Bernie Ecclestone has hinted that he might be part of a consortium that could take over CVC’s 35% shareholding of the F1 business.
Ecclestone indicated that CVC has faced a deadline to sell its stake, and has extended it twice. The business is understood to be valued at around $9bn, making the CVC share worth approximately $3bn.
“It’s like all hedge funds,” he told this writer. “They invest people’s money for a certain period. It doesn’t matter how good they do, they have to give it back. Maybe they re-invest again, maybe they don’t, I don’t know. They’re past their sell-off date. They have extended it a couple of times.”
He then suggested that even if CVC left the sport its chairman Donald Mackenzie could remain an investor in a personal capacity, in conjunction with Bernie himself and other investors – in what could be termed a management buyout.
“Donald Mackenzie doesn’t want to sell, as simple as that. He loves F1, he loves the business, he doesn’t want to sell. He may have to sell his shares. Whether he’ll invest himself, maybe with me, separately, we’ll have to wait and see.”
Asked if he was interested in buying F1 back, Bernie said: “We’re talking.”
Curiously Mackenzie himself said that there was no deadline for CVC as the original investment had been repaid, and thus “the pressure is off.” He added: “We don’t want to sell.”
Meanwhile Ecclestone has acknowledged that a joint venture involving Qatar and US firm RSE Ventures is among potential buyers of CVC’s share of the F1 business. He considers RSE’s billionaire boss Stephen Ross as a serious player.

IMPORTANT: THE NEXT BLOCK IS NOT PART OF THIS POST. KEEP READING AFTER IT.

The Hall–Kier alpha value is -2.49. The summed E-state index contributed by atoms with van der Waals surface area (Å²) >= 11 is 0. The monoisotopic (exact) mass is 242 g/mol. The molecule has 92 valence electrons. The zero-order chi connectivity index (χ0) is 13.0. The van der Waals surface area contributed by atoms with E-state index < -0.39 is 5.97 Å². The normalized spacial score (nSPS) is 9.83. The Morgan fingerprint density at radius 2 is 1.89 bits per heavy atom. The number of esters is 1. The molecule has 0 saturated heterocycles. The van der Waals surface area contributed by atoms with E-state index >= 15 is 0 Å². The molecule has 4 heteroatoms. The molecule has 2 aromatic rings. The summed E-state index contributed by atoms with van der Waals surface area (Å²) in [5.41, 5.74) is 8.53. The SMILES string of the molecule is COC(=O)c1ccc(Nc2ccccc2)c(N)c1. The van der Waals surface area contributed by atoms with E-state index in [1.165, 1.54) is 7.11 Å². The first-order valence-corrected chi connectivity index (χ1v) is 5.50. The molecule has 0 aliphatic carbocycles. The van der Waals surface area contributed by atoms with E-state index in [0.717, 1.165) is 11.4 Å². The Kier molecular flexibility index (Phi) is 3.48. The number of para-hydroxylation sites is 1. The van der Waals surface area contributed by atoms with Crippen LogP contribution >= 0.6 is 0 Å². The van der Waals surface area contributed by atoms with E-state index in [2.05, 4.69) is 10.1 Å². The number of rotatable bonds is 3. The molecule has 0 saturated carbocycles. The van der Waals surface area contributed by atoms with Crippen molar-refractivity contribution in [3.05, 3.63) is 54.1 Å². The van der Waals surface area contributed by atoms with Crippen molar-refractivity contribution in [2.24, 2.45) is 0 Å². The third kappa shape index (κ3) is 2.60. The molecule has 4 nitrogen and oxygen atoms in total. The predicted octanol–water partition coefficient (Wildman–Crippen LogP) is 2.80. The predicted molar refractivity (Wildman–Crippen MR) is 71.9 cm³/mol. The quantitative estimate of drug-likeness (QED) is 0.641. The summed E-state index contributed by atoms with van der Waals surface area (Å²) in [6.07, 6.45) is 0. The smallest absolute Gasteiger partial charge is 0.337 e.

“Lots of people have made approaches. He’s a proper guy, he’s a sporting guy, from a business point of view.”
Intriguingly the head of the Qatari motor sport federation said this week that he was close to finalising a deal to have a Grand Prix, despite Bahrain and Abu Dhabi having an agreement with Ecclestone that would prevent a third race being launched in the Middle East. Ecclestone acknowledge that the situation could change if Qatar invested in F1.
“I think if they own the company there’s a very good chance of that happening.”
He added: “Or get the people from Bahrain and Abu Dhabi to agree. Then they wouldn’t have to buy the company.”
Dieter Hahn of German sports marketing media group Constantin Medien, who was involved in an expensive legal fight with Ecclestone, has also been connected to the RSE/Qatar bid. Ecclestone doesn’t see their history as an issue.
“I can work with anybody. It doesn’t make any difference to me. He lost the case, so why should I be upset with him? If he was here now, we’d probably have dinner tonight.”